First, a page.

President Donald Trump on Friday promised an intense, “whole-of-government” focus on securing the nation’s elections from cyberattacks — but a POLITICO survey of states finds ample reasons to worry about both this year’s midterms and the 2020 election.

Only 14 states plus Washington, D.C., say they plan to replace their voting machines in time for the next presidential election using their shares of the $380 million in election technology funding that Congress approved in March, according to POLITICO’s survey of election agencies nationwide.

At least seven other states have paid for new voting equipment with other money. But 21 states either have decided not to upgrade their machines or are unsure of their plans — with some saying they would need much more federal aid to swap out their equipment.

POLITICO has previously reported that states expected to have few security upgrades in place before November, when voters will decide whether to keep Trump’s Republican allies in charge of Congress. Of the 42 states that described aspects of their plans to POLITICO, none indicated they would have new voting machines purchased with federal funding in place this year.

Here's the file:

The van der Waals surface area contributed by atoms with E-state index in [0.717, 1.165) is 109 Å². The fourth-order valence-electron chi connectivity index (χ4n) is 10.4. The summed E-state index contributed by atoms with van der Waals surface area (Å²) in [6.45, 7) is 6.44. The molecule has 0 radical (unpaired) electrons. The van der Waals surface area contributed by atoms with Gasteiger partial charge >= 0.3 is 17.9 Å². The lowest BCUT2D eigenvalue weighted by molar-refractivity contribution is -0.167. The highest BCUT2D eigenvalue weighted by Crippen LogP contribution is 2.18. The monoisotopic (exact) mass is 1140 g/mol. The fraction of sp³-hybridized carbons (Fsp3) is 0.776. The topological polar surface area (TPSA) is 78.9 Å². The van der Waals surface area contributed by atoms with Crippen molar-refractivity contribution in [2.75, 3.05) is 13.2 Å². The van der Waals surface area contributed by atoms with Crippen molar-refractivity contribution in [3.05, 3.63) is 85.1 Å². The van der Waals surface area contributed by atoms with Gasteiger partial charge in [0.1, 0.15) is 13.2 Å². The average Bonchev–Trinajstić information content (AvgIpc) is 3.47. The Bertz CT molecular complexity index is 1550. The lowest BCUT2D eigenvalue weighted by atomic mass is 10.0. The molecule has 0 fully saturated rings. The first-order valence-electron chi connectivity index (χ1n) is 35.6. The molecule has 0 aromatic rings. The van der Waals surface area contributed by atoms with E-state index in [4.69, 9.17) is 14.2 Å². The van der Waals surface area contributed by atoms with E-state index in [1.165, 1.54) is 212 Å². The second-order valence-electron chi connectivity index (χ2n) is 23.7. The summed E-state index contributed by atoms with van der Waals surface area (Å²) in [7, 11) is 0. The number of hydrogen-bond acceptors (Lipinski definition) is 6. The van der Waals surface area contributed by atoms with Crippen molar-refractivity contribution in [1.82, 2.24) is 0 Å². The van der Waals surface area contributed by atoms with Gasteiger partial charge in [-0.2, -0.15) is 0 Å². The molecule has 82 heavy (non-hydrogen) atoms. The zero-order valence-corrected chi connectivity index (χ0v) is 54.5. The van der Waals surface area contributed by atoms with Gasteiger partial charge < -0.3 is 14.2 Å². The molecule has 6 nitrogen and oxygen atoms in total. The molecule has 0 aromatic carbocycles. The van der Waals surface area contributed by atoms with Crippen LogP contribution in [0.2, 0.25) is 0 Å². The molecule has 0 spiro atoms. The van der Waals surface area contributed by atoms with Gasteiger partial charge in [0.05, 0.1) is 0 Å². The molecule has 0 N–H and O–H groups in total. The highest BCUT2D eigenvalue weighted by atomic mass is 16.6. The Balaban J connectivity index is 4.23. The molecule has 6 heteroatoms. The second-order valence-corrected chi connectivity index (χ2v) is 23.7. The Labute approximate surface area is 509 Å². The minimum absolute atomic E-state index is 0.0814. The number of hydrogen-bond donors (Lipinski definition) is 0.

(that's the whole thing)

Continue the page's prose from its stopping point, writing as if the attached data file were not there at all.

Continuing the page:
The findings alarmed election security experts, even as Trump chaired a National Security Council meeting Friday to review his administration’s efforts to fend off the expected return of the Russian hackers who meddled in 2016. That meeting covered cyber threats to elections from “malign foreign actors,” federal assistance to states and “actions to investigate, prosecute, and hold accountable” election meddlers, according to the White House.

“The President has made it clear that his Administration will not tolerate foreign interference in our elections from any nation state or other malicious actors,” Press Secretary Sarah Huckabee Sanders said in a statement. “The Trump Administration will continue to provide the support necessary to the owners of elections systems — State and local governments — to secure their elections.”


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Eric Geller is a cybersecurity reporter at POLITICO, covering the White House and the Departments of Justice, State and Commerce.